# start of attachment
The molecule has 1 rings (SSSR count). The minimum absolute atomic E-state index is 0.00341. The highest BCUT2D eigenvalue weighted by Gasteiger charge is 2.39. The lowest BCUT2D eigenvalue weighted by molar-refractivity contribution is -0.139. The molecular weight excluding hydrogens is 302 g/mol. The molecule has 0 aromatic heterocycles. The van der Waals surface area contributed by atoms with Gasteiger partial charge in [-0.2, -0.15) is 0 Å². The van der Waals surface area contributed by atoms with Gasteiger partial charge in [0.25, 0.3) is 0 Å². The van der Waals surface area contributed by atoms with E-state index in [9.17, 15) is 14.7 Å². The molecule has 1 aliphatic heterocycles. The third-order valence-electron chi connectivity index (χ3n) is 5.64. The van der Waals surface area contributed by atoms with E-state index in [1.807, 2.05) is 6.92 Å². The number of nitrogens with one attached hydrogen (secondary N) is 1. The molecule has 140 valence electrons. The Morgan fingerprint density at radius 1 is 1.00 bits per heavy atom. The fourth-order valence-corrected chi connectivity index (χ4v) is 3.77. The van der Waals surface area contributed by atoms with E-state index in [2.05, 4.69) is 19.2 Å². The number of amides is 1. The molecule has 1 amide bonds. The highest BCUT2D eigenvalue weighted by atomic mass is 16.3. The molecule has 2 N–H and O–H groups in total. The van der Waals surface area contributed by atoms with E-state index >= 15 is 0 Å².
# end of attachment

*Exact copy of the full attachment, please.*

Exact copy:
The molecule has 1 rings (SSSR count). The minimum absolute atomic E-state index is 0.00341. The highest BCUT2D eigenvalue weighted by Gasteiger charge is 2.39. The lowest BCUT2D eigenvalue weighted by molar-refractivity contribution is -0.139. The molecular weight excluding hydrogens is 302 g/mol. The molecule has 0 aromatic heterocycles. The van der Waals surface area contributed by atoms with Gasteiger partial charge in [-0.2, -0.15) is 0 Å². The van der Waals surface area contributed by atoms with Gasteiger partial charge in [0.25, 0.3) is 0 Å². The van der Waals surface area contributed by atoms with E-state index in [9.17, 15) is 14.7 Å². The molecule has 1 aliphatic heterocycles. The third-order valence-electron chi connectivity index (χ3n) is 5.64. The van der Waals surface area contributed by atoms with E-state index in [1.807, 2.05) is 6.92 Å². The number of nitrogens with one attached hydrogen (secondary N) is 1. The molecule has 140 valence electrons. The Morgan fingerprint density at radius 1 is 1.00 bits per heavy atom. The fourth-order valence-corrected chi connectivity index (χ4v) is 3.77. The van der Waals surface area contributed by atoms with E-state index in [2.05, 4.69) is 19.2 Å². The number of amides is 1. The molecule has 1 amide bonds. The highest BCUT2D eigenvalue weighted by atomic mass is 16.3. The molecule has 2 N–H and O–H groups in total. The van der Waals surface area contributed by atoms with E-state index >= 15 is 0 Å².